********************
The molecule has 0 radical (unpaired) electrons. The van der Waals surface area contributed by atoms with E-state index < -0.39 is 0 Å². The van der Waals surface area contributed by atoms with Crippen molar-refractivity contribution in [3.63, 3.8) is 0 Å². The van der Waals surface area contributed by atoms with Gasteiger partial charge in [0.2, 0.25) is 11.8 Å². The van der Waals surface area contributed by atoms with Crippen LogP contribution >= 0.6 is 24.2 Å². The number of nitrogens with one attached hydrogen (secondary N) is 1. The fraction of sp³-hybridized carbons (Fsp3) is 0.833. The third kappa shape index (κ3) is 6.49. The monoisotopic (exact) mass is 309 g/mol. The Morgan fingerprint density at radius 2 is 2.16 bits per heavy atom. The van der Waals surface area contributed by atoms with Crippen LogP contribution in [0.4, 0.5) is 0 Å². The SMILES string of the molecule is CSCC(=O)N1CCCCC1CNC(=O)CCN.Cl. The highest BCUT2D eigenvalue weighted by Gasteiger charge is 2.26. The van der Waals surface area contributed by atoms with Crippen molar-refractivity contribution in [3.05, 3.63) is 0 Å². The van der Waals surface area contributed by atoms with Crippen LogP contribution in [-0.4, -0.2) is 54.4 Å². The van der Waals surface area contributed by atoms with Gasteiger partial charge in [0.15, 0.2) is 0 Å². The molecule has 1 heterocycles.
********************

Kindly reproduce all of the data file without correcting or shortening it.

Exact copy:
The molecule has 0 radical (unpaired) electrons. The van der Waals surface area contributed by atoms with E-state index < -0.39 is 0 Å². The van der Waals surface area contributed by atoms with Crippen molar-refractivity contribution in [3.63, 3.8) is 0 Å². The van der Waals surface area contributed by atoms with Gasteiger partial charge in [0.2, 0.25) is 11.8 Å². The van der Waals surface area contributed by atoms with Crippen LogP contribution >= 0.6 is 24.2 Å². The number of nitrogens with one attached hydrogen (secondary N) is 1. The fraction of sp³-hybridized carbons (Fsp3) is 0.833. The third kappa shape index (κ3) is 6.49. The monoisotopic (exact) mass is 309 g/mol. The Morgan fingerprint density at radius 2 is 2.16 bits per heavy atom. The van der Waals surface area contributed by atoms with Crippen LogP contribution in [0.4, 0.5) is 0 Å². The SMILES string of the molecule is CSCC(=O)N1CCCCC1CNC(=O)CCN.Cl. The highest BCUT2D eigenvalue weighted by Gasteiger charge is 2.26. The van der Waals surface area contributed by atoms with Crippen molar-refractivity contribution in [3.05, 3.63) is 0 Å². The van der Waals surface area contributed by atoms with Crippen LogP contribution in [-0.4, -0.2) is 54.4 Å². The van der Waals surface area contributed by atoms with Gasteiger partial charge in [0.15, 0.2) is 0 Å². The molecule has 1 heterocycles.